Fine arts programs prepare for season amid COVID-19 pandemic

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Posted at 9:07 AM, Sep 03, 2020
and last updated 2020-09-03 17:09:53-04

MONUMENT — Fine arts programs like band and theatre will see many changes as the COVID-19 pandemic limits what they can do this coming season.

For band and theatre students at Lewis-Palmer District 38, the year will look a lot different. Due to the pandemic, the high school had to pivot to a hybrid model which means students will spend part of their time in-person and online. By only having half of their students at a time, teachers say it's difficult, especially since the arts are all about coming together.

"One of my bands has 35 students in it, but I see 17 on one day and 18 on another. So the idea of what a performance class is, is changing quite a bit," said Tom Chapman, Director of Bands and Popular Music Studies at Lewis-Palmer District 38.

Chapman says the pandemic has forced him to re-evaluate his plans for the year, particularly in regards to concerts that have been canceled. Usually, class time is spent on preparing for concerts so he's had to get creative.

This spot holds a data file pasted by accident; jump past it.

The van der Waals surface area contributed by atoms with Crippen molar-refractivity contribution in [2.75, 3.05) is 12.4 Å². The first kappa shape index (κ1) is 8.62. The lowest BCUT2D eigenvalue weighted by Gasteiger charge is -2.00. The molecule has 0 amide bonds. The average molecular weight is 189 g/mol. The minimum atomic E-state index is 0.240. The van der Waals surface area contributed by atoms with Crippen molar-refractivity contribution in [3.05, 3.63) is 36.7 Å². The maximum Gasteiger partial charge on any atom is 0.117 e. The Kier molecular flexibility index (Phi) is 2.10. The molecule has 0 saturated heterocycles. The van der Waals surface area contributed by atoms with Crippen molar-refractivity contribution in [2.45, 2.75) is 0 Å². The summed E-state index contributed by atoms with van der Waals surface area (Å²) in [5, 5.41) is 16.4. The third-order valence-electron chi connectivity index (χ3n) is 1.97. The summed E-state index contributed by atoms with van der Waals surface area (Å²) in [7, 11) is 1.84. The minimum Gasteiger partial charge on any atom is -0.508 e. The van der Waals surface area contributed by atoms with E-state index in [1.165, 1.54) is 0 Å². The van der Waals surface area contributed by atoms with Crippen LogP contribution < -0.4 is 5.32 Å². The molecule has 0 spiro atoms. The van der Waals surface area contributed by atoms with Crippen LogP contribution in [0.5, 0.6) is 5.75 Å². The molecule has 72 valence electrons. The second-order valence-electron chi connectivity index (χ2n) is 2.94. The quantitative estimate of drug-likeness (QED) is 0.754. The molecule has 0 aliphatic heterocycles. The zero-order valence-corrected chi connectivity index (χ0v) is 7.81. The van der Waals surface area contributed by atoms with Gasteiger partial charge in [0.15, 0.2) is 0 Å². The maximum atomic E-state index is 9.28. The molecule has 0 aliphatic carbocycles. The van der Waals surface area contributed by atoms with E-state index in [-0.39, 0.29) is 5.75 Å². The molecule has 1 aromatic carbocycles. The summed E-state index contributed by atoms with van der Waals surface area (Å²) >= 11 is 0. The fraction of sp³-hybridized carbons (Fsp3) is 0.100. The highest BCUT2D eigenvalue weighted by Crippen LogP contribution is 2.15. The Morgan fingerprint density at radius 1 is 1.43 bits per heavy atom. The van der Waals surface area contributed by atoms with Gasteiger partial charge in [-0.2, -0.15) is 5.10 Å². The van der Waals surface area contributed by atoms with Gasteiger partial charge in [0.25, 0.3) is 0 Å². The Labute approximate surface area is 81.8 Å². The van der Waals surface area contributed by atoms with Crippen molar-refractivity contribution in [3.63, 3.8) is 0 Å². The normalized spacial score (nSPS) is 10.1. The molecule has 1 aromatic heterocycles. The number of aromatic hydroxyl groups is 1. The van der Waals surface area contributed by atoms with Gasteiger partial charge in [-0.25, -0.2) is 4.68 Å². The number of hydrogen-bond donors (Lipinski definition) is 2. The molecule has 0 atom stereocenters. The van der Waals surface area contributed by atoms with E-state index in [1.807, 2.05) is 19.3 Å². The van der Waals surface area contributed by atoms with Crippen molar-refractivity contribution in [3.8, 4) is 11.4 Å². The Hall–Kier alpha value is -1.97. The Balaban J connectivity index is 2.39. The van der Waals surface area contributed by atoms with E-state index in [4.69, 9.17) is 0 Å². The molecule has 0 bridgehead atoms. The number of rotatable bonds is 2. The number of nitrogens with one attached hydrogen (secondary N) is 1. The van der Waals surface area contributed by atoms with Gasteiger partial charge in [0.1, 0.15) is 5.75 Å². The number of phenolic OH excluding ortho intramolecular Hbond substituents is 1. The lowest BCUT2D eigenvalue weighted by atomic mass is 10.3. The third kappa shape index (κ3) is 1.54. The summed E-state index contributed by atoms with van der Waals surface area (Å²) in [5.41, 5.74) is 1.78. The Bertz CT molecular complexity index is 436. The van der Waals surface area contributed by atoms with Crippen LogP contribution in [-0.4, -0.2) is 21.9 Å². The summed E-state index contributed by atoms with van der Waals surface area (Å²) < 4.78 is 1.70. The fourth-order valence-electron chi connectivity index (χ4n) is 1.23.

"I am creating an independent study so we come together and I still work with kids," said Chapman.

Chapman says he's going to use the time to work with kids on their technique and skills. When it comes to social distancing, he has twice as many chairs in his room so every cohort uses a different chair. Band students will also be playing 30 minutes at a time to let the air re-circulate.

"We'll take a 20-minute break, play for another 30 minutes and that will give a 20 min refresh cycle to get the air out of the room," said Chapman.

He says parents are having a fundraiser to get humidifiers for the band room so they don't have to take as many breaks.

Every student will have a belt cover to trap anything that may come out of an instrument. He also came up with specialized masks for students to wear while they're playing.

Jordan Clark, who is the theatre director, says the pandemic forced them to push their fall musical to the spring.

"For right now I am trying to figure out some other options. I kinda have a plan A, B, C, D," said Clark. "The musical that I did have planned for this fall had kissing scenes and people falling in love in it and that obviously can't happen right now and to try and make it happen social distance would be comical."

Clark says if they continue with the model, he'll do the musical via ZOOM. He says it's also been tough having only half his students and for a short period of time.